- Select one column for each step.

Column indexes = {1, 2, 3}

- Select one column for each step.

**A = {(4 1 2); (1 0 -3); (5 1 -2)}**

- Solution.

- Solution.

**C = {(-1 0 2)}**

Step 3: Determine if it is possible to find a linear transformation that transforms V in U.

- Select the subset of vectors composed by the vectors which are not in the subset of linearly independent vectors. Let's call it C.

Step 3: Determine if it is possible to find a linear transformation that transforms V in U.

- Select the subset of vectors composed by the vectors which are not in the subset of linearly independent vectors. Let's call it C.

- Check for each vector in C, that the coefficients when expressing this vector as a linear combination of the vectors of A are equal to the ones obtained when expressing its image as a linear combination of the images of the vectors of A, in the same order.

- Check for each vector in C, that the coefficients when expressing this vector as a linear combination of the vectors of A are equal to the ones obtained when expressing its image as a linear combination of the images of the vectors of A, in the same order.

**f(-1 0 2) = (1 4 -27 -2)**

(-1 0 2) = - 1•(4 1 2) - 2•(1 0 -3) + 1•(5 1 -2)

f(-1 0 2) = - 1•f(4 1 2) - 2•f(1 0 -3) + 1•f(5 1 -2)

(1 4 -27 -2) = - 1•(2 -5 9 -6) - 2•(-2 -2 9 1) + 1•(-1 -5 0 -6)

(1 4 -27 -2) = (1 4 -27 -2)

**Process was successful for all the vectors of C, therefore any linear transformation that transforms the vectors of A to their corresponding images, will transform the vectors of C to their corresponding images.**

The set of vectors A is a basis for the input space. Let's call it B.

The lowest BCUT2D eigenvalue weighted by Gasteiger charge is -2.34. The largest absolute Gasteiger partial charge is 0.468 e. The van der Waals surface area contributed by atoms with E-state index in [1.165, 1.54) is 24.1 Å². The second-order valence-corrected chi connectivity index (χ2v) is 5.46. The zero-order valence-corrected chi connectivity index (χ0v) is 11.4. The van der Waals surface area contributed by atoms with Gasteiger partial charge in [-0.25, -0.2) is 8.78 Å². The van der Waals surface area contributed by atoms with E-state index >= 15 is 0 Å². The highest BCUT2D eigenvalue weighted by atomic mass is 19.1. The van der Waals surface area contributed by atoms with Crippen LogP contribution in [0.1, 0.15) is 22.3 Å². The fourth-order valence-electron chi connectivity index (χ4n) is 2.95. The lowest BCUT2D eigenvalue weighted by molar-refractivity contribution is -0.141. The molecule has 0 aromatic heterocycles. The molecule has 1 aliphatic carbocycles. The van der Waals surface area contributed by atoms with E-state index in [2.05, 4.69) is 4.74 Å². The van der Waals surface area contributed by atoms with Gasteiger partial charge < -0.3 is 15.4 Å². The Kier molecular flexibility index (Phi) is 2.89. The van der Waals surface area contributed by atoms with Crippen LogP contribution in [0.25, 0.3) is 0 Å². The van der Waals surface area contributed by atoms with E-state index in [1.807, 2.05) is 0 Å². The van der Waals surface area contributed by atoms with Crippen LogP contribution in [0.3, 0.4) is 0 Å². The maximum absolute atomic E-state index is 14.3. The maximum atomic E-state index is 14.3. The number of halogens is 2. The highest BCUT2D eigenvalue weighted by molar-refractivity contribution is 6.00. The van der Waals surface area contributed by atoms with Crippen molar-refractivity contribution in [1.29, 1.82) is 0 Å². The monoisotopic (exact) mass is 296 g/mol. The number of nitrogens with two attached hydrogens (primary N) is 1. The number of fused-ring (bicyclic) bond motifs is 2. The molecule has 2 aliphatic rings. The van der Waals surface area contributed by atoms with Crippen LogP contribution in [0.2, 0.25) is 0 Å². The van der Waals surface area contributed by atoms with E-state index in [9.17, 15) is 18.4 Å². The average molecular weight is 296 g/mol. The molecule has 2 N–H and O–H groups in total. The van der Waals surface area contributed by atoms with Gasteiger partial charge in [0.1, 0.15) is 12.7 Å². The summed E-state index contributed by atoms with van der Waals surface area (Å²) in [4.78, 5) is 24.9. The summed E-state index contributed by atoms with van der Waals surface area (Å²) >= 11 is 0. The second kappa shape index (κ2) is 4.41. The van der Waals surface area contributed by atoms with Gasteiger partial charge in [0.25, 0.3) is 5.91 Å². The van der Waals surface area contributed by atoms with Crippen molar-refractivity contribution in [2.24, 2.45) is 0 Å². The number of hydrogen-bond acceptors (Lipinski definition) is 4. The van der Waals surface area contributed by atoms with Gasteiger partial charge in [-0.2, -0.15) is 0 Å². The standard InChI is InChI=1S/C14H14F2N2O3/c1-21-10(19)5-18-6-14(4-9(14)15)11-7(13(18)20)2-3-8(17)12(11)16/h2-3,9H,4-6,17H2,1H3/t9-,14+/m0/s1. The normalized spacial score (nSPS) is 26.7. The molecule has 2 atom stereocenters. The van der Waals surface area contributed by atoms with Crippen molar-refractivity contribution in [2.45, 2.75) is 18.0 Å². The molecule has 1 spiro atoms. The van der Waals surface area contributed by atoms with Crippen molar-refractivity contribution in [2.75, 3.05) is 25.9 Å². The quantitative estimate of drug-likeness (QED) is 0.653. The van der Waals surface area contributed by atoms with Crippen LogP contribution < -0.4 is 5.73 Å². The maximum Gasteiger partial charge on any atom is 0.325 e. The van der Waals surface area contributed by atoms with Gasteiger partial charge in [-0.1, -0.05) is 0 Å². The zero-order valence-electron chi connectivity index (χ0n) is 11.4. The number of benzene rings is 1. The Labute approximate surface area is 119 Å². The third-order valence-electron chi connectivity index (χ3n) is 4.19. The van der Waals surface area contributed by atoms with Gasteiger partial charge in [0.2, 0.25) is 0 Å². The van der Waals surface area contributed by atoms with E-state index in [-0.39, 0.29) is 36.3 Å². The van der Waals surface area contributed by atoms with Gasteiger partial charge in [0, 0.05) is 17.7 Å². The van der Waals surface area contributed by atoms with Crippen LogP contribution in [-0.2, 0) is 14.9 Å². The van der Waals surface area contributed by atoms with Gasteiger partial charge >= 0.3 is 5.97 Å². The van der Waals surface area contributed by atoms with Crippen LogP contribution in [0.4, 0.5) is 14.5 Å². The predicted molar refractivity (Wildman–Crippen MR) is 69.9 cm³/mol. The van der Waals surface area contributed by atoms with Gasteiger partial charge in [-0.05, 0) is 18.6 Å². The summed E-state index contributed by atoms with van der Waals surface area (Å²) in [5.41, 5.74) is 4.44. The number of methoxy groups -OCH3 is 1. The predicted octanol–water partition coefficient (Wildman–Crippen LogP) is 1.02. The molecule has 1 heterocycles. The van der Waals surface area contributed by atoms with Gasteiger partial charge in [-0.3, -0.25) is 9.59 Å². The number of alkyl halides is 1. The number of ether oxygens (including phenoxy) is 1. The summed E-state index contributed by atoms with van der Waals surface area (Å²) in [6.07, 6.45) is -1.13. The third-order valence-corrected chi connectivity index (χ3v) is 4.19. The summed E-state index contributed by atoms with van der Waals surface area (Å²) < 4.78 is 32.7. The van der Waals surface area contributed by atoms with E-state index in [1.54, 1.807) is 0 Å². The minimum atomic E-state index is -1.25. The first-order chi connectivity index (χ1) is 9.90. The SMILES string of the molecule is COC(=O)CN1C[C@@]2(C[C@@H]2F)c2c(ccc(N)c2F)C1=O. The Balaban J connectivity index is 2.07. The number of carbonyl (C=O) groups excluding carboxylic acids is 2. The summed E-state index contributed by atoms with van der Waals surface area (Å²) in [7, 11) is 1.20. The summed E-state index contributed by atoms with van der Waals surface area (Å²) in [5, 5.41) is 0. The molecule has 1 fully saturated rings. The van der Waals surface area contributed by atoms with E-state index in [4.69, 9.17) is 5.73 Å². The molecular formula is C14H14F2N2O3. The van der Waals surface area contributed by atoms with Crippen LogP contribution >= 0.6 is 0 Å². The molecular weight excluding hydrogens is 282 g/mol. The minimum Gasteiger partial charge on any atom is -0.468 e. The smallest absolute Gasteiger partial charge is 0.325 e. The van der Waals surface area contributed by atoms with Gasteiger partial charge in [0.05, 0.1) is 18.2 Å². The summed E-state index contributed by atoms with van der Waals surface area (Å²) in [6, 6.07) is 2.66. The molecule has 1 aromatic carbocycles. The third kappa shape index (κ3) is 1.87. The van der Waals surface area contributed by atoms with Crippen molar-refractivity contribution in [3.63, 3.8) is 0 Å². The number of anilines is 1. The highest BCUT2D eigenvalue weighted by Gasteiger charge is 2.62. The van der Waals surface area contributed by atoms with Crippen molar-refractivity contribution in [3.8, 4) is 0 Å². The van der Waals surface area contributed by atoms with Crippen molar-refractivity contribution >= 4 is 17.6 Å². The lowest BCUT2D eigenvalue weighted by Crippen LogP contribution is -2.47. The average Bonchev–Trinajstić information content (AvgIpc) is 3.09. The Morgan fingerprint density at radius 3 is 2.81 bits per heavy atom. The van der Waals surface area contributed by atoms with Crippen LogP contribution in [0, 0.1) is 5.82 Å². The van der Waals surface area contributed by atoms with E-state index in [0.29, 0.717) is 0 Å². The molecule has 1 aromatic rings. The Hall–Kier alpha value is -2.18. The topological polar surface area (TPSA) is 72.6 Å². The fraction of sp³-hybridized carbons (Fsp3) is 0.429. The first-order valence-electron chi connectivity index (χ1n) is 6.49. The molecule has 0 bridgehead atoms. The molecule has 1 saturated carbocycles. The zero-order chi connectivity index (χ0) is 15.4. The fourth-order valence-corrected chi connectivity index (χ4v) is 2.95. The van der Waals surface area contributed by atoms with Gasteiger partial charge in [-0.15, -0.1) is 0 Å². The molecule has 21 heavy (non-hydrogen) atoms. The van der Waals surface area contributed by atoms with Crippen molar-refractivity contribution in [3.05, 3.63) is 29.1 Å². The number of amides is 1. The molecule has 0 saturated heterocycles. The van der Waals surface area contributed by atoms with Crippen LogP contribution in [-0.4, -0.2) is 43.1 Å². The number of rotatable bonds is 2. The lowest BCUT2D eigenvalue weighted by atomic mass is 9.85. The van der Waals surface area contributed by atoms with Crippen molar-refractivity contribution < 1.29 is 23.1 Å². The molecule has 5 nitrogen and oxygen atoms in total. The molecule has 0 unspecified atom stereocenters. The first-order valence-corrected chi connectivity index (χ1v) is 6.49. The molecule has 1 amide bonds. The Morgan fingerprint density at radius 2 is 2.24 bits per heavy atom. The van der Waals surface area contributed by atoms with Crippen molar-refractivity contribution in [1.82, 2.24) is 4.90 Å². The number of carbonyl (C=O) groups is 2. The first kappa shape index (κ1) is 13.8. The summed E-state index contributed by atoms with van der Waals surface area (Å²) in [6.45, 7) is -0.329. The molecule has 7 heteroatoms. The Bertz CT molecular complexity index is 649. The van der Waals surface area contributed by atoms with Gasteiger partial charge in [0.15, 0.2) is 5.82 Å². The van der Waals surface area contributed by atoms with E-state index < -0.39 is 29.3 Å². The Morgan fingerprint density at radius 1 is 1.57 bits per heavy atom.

**Step 4: Subtract from U the vectors corresponding to the images of the vectors of C.**

U = {(2 -5 9 -6); (-2 -2 9 1); (-1 -5 0 -6)}

**│ 4 1 5 │**

Step 5: Compute the inverse of the basis matrix of B.

- Calculate the determinant.

Step 5: Compute the inverse of the basis matrix of B.

- Calculate the determinant.

│ 1 0 1 │ = 4•0•(-2) + 1•1•2 + 1•(-3)•5 - 5•0•2 - 1•1•(-2) - 1•(-3)•4 = 1

│ 2 -3 -2 │

**┌ ┐**

- Calculate the matrix of cofactors.

- Calculate the matrix of cofactors.

│ 3 4 -3 │

Cof(B) = │ -13 -18 14 │

│ 1 1 -1 │

└ ┘

**┌ ┐**

- Transpose the matrix of cofactors to obtain the adjugate matrix.

- Transpose the matrix of cofactors to obtain the adjugate matrix.

│ 3 -13 1 │

Adj(B) = │ 4 -18 1 │

│ -3 14 -1 │

└ ┘

**┌ ┐**

- Divide each entry of the adjugate matrix by the determinant to obtain the inverse.

- Divide each entry of the adjugate matrix by the determinant to obtain the inverse.

│ 3 -13 1 │

Inv(B) = │ 4 -18 1 │

│ -3 14 -1 │

└ ┘

**┌ ┐**

Step 6: Multiply the matrix U by the inverse of the basis matrix of B.

Step 6: Multiply the matrix U by the inverse of the basis matrix of B.

│ 1 -4 1 │

│ -8 31 -2 │

U•Inv(B) = │ 63 -279 18 │

│ 4 -24 1 │

└ ┘

**f(x, y, z) = (x-4y+z; -8x+31y-2z; 63x-279y+18z; 4x-24y+z)**

Step 7: Final solution.

Step 7: Final solution.